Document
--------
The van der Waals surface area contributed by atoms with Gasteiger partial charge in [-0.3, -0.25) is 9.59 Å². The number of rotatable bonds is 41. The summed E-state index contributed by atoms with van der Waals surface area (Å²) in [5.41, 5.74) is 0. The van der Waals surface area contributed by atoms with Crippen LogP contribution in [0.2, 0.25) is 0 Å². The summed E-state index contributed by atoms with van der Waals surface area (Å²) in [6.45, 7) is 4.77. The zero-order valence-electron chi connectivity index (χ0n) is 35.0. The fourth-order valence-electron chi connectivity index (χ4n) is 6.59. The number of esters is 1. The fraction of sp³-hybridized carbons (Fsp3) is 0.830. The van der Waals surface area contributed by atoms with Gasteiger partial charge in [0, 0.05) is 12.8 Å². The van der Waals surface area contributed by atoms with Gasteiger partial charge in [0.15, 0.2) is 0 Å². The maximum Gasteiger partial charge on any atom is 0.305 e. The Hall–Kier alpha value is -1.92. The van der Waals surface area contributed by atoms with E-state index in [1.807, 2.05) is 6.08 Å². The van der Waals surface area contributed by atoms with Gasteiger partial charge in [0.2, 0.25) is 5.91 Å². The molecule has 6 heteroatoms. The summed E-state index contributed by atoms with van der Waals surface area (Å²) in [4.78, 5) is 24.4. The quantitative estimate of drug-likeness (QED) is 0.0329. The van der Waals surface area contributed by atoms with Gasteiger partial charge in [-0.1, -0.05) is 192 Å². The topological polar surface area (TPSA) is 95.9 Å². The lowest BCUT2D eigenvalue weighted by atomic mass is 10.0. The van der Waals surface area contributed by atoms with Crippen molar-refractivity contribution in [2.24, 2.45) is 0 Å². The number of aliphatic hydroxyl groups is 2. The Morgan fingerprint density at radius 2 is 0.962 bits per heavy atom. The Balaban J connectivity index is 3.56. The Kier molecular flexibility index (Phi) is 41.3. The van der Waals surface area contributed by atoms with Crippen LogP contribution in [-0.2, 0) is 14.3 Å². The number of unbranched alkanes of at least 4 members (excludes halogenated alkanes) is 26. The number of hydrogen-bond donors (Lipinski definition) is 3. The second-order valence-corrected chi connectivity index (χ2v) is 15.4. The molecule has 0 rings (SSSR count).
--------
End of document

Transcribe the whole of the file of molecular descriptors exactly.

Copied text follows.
The van der Waals surface area contributed by atoms with Gasteiger partial charge in [-0.3, -0.25) is 9.59 Å². The number of rotatable bonds is 41. The summed E-state index contributed by atoms with van der Waals surface area (Å²) in [5.41, 5.74) is 0. The van der Waals surface area contributed by atoms with Crippen LogP contribution in [0.2, 0.25) is 0 Å². The summed E-state index contributed by atoms with van der Waals surface area (Å²) in [6.45, 7) is 4.77. The zero-order valence-electron chi connectivity index (χ0n) is 35.0. The fourth-order valence-electron chi connectivity index (χ4n) is 6.59. The number of esters is 1. The fraction of sp³-hybridized carbons (Fsp3) is 0.830. The van der Waals surface area contributed by atoms with Gasteiger partial charge in [0, 0.05) is 12.8 Å². The van der Waals surface area contributed by atoms with Gasteiger partial charge in [0.15, 0.2) is 0 Å². The maximum Gasteiger partial charge on any atom is 0.305 e. The Hall–Kier alpha value is -1.92. The van der Waals surface area contributed by atoms with E-state index in [1.807, 2.05) is 6.08 Å². The van der Waals surface area contributed by atoms with Gasteiger partial charge in [0.2, 0.25) is 5.91 Å². The molecule has 6 heteroatoms. The summed E-state index contributed by atoms with van der Waals surface area (Å²) in [4.78, 5) is 24.4. The quantitative estimate of drug-likeness (QED) is 0.0329. The van der Waals surface area contributed by atoms with Gasteiger partial charge in [-0.1, -0.05) is 192 Å². The topological polar surface area (TPSA) is 95.9 Å². The lowest BCUT2D eigenvalue weighted by atomic mass is 10.0. The van der Waals surface area contributed by atoms with Crippen molar-refractivity contribution in [2.24, 2.45) is 0 Å². The number of aliphatic hydroxyl groups is 2. The Morgan fingerprint density at radius 2 is 0.962 bits per heavy atom. The Balaban J connectivity index is 3.56. The Kier molecular flexibility index (Phi) is 41.3. The van der Waals surface area contributed by atoms with Crippen LogP contribution in [-0.2, 0) is 14.3 Å². The number of unbranched alkanes of at least 4 members (excludes halogenated alkanes) is 26. The number of hydrogen-bond donors (Lipinski definition) is 3. The second-order valence-corrected chi connectivity index (χ2v) is 15.4. The molecule has 0 rings (SSSR count).